Thinking Embroidery?


Embroidered custom clothing is a great way to stand out from what everyone else is doing. Embroidery has a higher perceived value than screen-printing, and is commonly used in places where an extremely professional appearance is necessary, and commonly on head-wear like custom hats and tuques.

Unlike Screenprinting, embroidery pricing is not based on the number of colors in the print, but rather the total stitch count.


Embroidery is literally sewn into each garment. In times past this was done by hand, but today the embroidery is done by a machine which has a computer guided needle and thread. Many of these machines have multiple heads, which means up to 12 products and beyond can be printed at once. In fact it’s very interesting to watch embroidery come together while the machines work and the clients artwork and logo slowly appears.

The stitch count itself relates to the number of stitches the machine needs to complete to finish the logo. The stitch count is established during the digitization process. An artist creates a digitization to plot the machines, and they will determine the total number of stitches needed to render the design so that it will look good on a clients custom polos, custom jackets or custom hats.

Beyond the size of the logo itself (bigger = more stitches) the pre-press artist has some freedom to decide on stitch count. Typically the more stitches in the logo, the better it looks. With too few stitches, it will look stringy and thin, and we find it’s better to err on the side of a healthy stitch count than a sparse one.


Unless an economy priced custom hat option is priority, we recommend all hats are embroidered. We also recommend that polo’s and jackets are embroidered also, because relative to the unit cost a few dollars more on an order can really bring the look of an order to a new height.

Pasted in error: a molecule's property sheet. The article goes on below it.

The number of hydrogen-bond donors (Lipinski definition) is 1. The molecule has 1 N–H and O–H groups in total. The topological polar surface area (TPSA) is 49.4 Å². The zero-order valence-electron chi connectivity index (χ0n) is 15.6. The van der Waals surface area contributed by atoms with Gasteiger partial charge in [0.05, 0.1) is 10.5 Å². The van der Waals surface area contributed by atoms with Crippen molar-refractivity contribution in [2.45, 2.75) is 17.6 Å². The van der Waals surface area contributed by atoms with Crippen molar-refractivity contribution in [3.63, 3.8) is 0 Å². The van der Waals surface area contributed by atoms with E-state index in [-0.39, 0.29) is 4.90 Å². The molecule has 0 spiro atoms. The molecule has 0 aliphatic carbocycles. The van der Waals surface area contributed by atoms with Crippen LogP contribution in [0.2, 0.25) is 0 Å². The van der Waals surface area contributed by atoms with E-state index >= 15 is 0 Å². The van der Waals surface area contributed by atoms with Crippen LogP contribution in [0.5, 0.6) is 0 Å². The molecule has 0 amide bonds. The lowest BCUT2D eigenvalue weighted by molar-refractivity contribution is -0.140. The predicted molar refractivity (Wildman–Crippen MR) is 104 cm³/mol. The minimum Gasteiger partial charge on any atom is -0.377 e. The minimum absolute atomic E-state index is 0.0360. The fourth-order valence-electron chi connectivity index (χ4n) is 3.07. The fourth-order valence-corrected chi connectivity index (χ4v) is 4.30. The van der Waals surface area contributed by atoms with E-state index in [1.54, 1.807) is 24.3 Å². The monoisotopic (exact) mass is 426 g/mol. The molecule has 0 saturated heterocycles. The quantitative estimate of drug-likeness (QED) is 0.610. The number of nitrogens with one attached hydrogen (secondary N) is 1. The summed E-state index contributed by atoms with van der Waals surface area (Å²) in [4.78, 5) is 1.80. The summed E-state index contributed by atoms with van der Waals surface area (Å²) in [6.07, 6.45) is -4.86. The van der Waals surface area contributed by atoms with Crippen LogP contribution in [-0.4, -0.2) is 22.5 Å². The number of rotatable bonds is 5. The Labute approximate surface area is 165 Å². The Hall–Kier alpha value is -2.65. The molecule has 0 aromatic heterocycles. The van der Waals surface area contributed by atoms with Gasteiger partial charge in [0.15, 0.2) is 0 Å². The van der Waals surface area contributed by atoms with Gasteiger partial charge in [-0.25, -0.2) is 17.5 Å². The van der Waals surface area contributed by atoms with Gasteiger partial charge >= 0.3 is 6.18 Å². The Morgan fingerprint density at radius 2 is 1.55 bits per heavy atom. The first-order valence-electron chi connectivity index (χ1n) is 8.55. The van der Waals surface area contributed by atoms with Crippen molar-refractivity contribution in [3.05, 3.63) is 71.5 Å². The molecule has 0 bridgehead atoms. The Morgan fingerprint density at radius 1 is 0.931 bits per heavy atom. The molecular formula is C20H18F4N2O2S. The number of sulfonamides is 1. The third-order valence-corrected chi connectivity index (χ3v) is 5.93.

In instances where weatherproofing is necessary, it’s important to understand embroidery can – but not necessarily will – weaken waterproofing integrity on custom jackets. It’s important to discuss that with your printer.


Embroidery is not priced on colors, so you’re free to go wild with a range of color unique to your project.

Embroidery has some interesting thread options, like metallic, glow in the dark & others

The digitization process of a logo is a complex task and usually billed for. It’s not a vector graphic or high res picture – it’s a file an embroidery specialist creates that plots the needle on the machine. The good news? once you have a digitization, it’s yours. You’ll be able to re-order without any set-up fee’s on any repeat orders

Embroidery is common for premium orders (think golf courses, sales staff, executive positions, top performing organizations)